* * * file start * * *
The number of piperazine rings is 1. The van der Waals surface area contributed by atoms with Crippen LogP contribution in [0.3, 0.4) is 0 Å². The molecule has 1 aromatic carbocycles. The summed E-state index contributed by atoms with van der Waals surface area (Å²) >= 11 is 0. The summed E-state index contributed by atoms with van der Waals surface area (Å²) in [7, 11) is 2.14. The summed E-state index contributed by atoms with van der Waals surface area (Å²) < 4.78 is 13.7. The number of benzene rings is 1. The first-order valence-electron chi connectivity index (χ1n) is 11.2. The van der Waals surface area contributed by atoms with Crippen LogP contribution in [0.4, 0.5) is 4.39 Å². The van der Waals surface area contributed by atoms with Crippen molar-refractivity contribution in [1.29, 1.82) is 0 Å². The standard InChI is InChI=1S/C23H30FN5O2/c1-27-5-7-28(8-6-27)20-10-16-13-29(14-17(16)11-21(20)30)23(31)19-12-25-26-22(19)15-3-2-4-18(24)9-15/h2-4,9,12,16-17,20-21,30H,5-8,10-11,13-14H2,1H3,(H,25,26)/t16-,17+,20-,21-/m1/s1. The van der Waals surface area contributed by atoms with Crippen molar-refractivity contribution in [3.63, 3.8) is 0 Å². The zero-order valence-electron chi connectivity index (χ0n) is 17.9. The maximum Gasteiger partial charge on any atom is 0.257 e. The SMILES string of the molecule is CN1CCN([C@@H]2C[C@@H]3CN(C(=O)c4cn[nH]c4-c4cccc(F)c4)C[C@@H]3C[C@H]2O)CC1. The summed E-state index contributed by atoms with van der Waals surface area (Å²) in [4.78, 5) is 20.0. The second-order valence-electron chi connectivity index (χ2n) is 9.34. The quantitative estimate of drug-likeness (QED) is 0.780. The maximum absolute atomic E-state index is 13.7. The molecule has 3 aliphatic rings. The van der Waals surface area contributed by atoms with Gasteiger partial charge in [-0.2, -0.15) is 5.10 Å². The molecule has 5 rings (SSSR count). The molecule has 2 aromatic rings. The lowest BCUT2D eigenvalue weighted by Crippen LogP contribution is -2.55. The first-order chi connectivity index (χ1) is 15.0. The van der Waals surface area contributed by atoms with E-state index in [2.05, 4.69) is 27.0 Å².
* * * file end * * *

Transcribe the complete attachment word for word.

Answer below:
The number of piperazine rings is 1. The van der Waals surface area contributed by atoms with Crippen LogP contribution in [0.3, 0.4) is 0 Å². The molecule has 1 aromatic carbocycles. The summed E-state index contributed by atoms with van der Waals surface area (Å²) >= 11 is 0. The summed E-state index contributed by atoms with van der Waals surface area (Å²) in [7, 11) is 2.14. The summed E-state index contributed by atoms with van der Waals surface area (Å²) < 4.78 is 13.7. The number of benzene rings is 1. The first-order valence-electron chi connectivity index (χ1n) is 11.2. The van der Waals surface area contributed by atoms with Crippen LogP contribution in [0.4, 0.5) is 4.39 Å². The van der Waals surface area contributed by atoms with Crippen molar-refractivity contribution in [1.29, 1.82) is 0 Å². The standard InChI is InChI=1S/C23H30FN5O2/c1-27-5-7-28(8-6-27)20-10-16-13-29(14-17(16)11-21(20)30)23(31)19-12-25-26-22(19)15-3-2-4-18(24)9-15/h2-4,9,12,16-17,20-21,30H,5-8,10-11,13-14H2,1H3,(H,25,26)/t16-,17+,20-,21-/m1/s1. The van der Waals surface area contributed by atoms with Crippen molar-refractivity contribution in [3.63, 3.8) is 0 Å². The zero-order valence-electron chi connectivity index (χ0n) is 17.9. The maximum Gasteiger partial charge on any atom is 0.257 e. The SMILES string of the molecule is CN1CCN([C@@H]2C[C@@H]3CN(C(=O)c4cn[nH]c4-c4cccc(F)c4)C[C@@H]3C[C@H]2O)CC1. The summed E-state index contributed by atoms with van der Waals surface area (Å²) in [4.78, 5) is 20.0. The second-order valence-electron chi connectivity index (χ2n) is 9.34. The quantitative estimate of drug-likeness (QED) is 0.780. The maximum absolute atomic E-state index is 13.7. The molecule has 3 aliphatic rings. The van der Waals surface area contributed by atoms with Gasteiger partial charge in [-0.2, -0.15) is 5.10 Å². The molecule has 5 rings (SSSR count). The molecule has 2 aromatic rings. The lowest BCUT2D eigenvalue weighted by Crippen LogP contribution is -2.55. The first-order chi connectivity index (χ1) is 15.0. The van der Waals surface area contributed by atoms with E-state index in [2.05, 4.69) is 27.0 Å².